Roman Empire | Roman Religious Practices

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There can be no doubt that some kind of worship was paid by the Arval Brethren to certain ollae, or primitive vessels of sun-baked clay used in their most ancient rites. This is attested by two inscriptions of different ages which are printed on pp. 26 and 27 of Henzen's Acta Fratrum Arvalium. After leaving their grove and entering the temple "in mensa sacrum fecerunt ollis"; and shortly afterwards, "in aedem intraverunt et ollas precati sunt." Then, to our astonishment, we read that the door of the temple was opened, and the ollae thrown down the slope in front of it. This last act seems inexplicable; but the worship finds a singular parallel in the dairy ritual of the Todas of the Nilghiri hills.

Dr. Rivers, in his work on the Todas (Macmillan, 1906, p. 453), in summing up his impressions of their worship, observes that "the attitude of worship which is undoubtedly present in the Toda mind is becoming transferred from the gods themselves to the material objects used in the service of the gods." "The religious attitude of worship is being transferred from the gods themselves to the objects round which centres the ritual of the dairy." These objects are mainly the bells of the buffaloes and the dairy vessels; and an explicit account of them, the reverence in which they are held, and the prayers in which they are mentioned, will be found in the fifth, sixth, and eighth chapters of Dr. Rivers' work, which, as an account of what seems to be a religion atrophied by over-development of ritual, is in many ways of great interest to the student of Roman religious experience. The following sentence will appeal to the readers of these Lectures:--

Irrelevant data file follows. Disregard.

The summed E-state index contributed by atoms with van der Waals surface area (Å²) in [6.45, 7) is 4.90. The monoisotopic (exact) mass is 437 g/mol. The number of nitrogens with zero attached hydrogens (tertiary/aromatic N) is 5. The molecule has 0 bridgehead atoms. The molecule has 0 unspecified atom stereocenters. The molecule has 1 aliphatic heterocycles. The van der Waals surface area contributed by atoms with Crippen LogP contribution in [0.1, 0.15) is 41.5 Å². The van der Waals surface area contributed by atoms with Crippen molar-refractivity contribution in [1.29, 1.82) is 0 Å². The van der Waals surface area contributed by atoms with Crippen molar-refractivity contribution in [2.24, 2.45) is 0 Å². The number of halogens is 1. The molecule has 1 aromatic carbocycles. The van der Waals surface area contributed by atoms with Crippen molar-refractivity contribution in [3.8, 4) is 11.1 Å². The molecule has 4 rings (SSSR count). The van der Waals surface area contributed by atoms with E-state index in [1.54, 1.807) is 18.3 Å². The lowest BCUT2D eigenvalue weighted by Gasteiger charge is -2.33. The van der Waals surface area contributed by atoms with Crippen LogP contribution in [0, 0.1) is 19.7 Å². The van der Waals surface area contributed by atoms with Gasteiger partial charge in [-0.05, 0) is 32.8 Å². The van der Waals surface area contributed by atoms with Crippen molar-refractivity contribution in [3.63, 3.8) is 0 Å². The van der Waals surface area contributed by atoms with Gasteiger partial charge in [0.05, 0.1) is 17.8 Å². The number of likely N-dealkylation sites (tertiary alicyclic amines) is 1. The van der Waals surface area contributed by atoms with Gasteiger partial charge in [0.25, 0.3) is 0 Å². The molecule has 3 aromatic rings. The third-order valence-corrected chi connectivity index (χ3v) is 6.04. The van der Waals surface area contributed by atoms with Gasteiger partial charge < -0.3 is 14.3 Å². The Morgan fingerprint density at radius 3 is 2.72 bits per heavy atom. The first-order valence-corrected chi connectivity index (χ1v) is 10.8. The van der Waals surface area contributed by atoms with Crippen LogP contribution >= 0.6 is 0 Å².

"The Todas seem to show us how the over-development of the ritual aspect of religion may lead to atrophy of those ideas and beliefs through which the religion has been built up; and then how, in its turn, the ritual may suffer, and acts which are performed mechanically, with no living ideas behind them, may come to be performed carelessly and incompletely, while religious observances which involve trouble and discomfort may be evaded or completely neglected."

Whether the worship of the ollae was a part of the original ritual of the Brethren, or grew up after its revival by Augustus, it is impossible to determine. But if we can allow the dairy ritual of the Todas to help us in the matter, we may conclude that in any case it was not really primitive, and that it was a result of that process of over-ritualisation to which must also be ascribed the piacula caused by the growth of a fig-tree on the roof of the temple, and the three Sondergötter Adolenda Commolenda Deferunda. (See above p. 161 foll., and Henzen, Acta Fratr. Arv. p. 147.)

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